Split the Business Logic of Elm view Functions By Modeling the State

Flavio Corpa
InstructorFlavio Corpa
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Published 3 years ago
Updated 3 years ago

Up until this point, the 4 cards displayed in our dashboard each repeat the same information, so in this lesson, we will be splitting the state into different parts, showing an algebraic mindset and thinking how best represent the state of our app with our custom types.

We'll start by modeling the selected options in state as a List of a Menu and String. The next step is to actually update the internal state of our menus. We will update OptionPicked to receive a string and when it does receive an option, it will filter for just the selected option and append that to state. Finally we will display the options in the viewCard component that will filter for the menu that is being selected and in the case of an option selected display that option as a string.

Flavio Corpa: [0:00] Now every dropdown has its own state. That's awesome, but how do we display inside each card the selected options for each dropdown? We're going to need to represent that in our model by saying selected, which is a List of a Menu and a String of each options. We are going to represent by a list of tuples the menu and its separate options that that has been clicked.

[0:23] We initialize this [inaudible] , and now we need to change our OptionClick to drag down the menu from which we have selected an option. In an update function here is the menu, and here we're going to receive the string option that we have clicked.

[0:38] In the case it's nothing, we want to do nothing. In the case it's something, we want to do just option. Here we need the menu, and here we say if the model.selected contains any option which is exactly the same menu and option that I'm receiving, then we're going to say model, then the selected we're going to list.filter, the options that are different to that one, because we are removing that option from the list.

[1:04] Here, we say model.selected and we don't want to fire any command, and else, if the option we just clicked is not selected, we want to add it to the selection. We do so by prepending with a cons operator to the actual list that we already have. Again, we don't want any command to be fired. Perfect.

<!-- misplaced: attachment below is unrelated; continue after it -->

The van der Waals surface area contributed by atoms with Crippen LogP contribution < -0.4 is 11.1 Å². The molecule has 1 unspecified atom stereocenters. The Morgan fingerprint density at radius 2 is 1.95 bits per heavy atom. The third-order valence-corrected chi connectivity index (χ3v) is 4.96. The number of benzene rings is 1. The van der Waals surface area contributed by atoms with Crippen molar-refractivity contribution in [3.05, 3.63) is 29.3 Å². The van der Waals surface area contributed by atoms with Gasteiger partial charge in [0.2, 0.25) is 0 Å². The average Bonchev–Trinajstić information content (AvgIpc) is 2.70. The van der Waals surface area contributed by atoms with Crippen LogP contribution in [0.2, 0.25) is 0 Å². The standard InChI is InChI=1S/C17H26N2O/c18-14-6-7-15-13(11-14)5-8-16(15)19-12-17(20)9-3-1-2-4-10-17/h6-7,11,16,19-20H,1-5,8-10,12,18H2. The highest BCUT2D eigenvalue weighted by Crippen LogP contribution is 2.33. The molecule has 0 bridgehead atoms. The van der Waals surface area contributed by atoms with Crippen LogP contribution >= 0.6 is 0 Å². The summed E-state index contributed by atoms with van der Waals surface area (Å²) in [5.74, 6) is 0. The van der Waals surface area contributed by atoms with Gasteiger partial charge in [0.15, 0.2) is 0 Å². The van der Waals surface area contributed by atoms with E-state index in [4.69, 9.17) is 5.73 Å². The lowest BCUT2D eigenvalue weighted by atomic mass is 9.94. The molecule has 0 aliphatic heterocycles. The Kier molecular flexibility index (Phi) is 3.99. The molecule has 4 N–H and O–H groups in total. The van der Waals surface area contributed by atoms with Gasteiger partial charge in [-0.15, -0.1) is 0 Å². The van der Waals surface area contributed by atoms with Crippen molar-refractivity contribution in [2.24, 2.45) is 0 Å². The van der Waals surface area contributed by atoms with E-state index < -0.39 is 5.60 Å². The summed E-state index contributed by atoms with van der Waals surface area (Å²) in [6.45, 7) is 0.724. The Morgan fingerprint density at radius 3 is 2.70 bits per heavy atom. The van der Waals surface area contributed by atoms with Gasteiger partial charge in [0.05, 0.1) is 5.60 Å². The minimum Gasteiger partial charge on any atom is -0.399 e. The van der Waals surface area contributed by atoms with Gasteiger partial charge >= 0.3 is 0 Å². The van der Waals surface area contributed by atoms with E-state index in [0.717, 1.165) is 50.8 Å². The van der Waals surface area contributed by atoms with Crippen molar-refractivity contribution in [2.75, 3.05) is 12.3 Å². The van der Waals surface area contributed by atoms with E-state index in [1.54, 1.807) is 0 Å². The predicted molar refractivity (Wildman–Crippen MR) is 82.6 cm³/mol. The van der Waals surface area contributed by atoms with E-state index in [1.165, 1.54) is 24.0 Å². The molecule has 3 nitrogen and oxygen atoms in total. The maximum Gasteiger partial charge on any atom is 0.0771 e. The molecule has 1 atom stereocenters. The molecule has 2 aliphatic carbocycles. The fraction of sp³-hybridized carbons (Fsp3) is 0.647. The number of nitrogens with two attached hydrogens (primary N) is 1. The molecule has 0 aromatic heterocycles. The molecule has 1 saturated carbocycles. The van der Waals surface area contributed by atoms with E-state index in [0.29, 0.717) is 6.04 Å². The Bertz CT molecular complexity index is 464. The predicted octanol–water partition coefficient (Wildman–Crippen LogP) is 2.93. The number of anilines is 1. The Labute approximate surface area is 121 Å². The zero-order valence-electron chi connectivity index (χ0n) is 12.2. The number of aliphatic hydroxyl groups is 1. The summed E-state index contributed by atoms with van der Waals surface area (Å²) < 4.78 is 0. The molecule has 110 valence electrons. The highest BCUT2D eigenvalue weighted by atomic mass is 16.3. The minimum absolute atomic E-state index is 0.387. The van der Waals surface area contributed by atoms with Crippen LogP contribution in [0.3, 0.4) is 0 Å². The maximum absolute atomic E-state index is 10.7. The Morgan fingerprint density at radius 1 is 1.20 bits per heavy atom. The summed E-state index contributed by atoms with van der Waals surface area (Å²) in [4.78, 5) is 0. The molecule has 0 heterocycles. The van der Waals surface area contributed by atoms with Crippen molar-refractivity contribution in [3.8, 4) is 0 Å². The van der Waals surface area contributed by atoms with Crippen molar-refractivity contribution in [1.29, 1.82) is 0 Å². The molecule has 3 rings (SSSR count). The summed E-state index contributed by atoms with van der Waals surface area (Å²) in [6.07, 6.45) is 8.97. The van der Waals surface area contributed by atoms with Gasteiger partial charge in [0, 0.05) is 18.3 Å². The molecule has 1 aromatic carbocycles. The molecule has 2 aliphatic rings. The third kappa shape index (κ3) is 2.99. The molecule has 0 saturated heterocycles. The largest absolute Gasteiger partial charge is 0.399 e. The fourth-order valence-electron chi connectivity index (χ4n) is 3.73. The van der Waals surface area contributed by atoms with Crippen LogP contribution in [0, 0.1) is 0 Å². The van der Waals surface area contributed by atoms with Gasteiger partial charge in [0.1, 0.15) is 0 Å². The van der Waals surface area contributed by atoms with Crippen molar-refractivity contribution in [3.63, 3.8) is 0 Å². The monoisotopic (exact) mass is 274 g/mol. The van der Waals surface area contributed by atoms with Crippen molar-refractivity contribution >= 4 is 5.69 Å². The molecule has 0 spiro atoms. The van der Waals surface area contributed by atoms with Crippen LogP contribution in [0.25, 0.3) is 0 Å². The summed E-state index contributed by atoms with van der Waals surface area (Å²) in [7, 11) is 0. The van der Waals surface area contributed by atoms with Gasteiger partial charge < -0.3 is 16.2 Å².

[1:25] When we are passing our OptionPicked menu, we also need to pass which menu we're picking from. Awesome. Each time we click an option now, we are firing message with the option click, we are updating our internal state.

[1:38] What we are going to do now is go to the card where we are displaying our hardcoded content and say case list filter of many. The many that we are iterating is equal to the menu that we receive an argument, model selected off.

[1:53] If we don't have any, we are going to display an empty card, but if we have some options selected for the specific card, we're going to do the following pipeline. We're going to take list.reverse because we're adding them to the beginning of the list and we want them to be displayed at the end.

[2:09] Then we say list.map and we tuple by the second because we don't care about the menu they belong. We just want this to be the option.

[2:16] We're going to join them by comma and finally, we're going to string.append(selected). Nice. As you see now, every time we select an option, our content is changing for each card, and every time we check an already checked option, it's removed from the list.

[2:33] Now its dropdown has its own state and also each card reflects the state of each dropdown. How cool is that?

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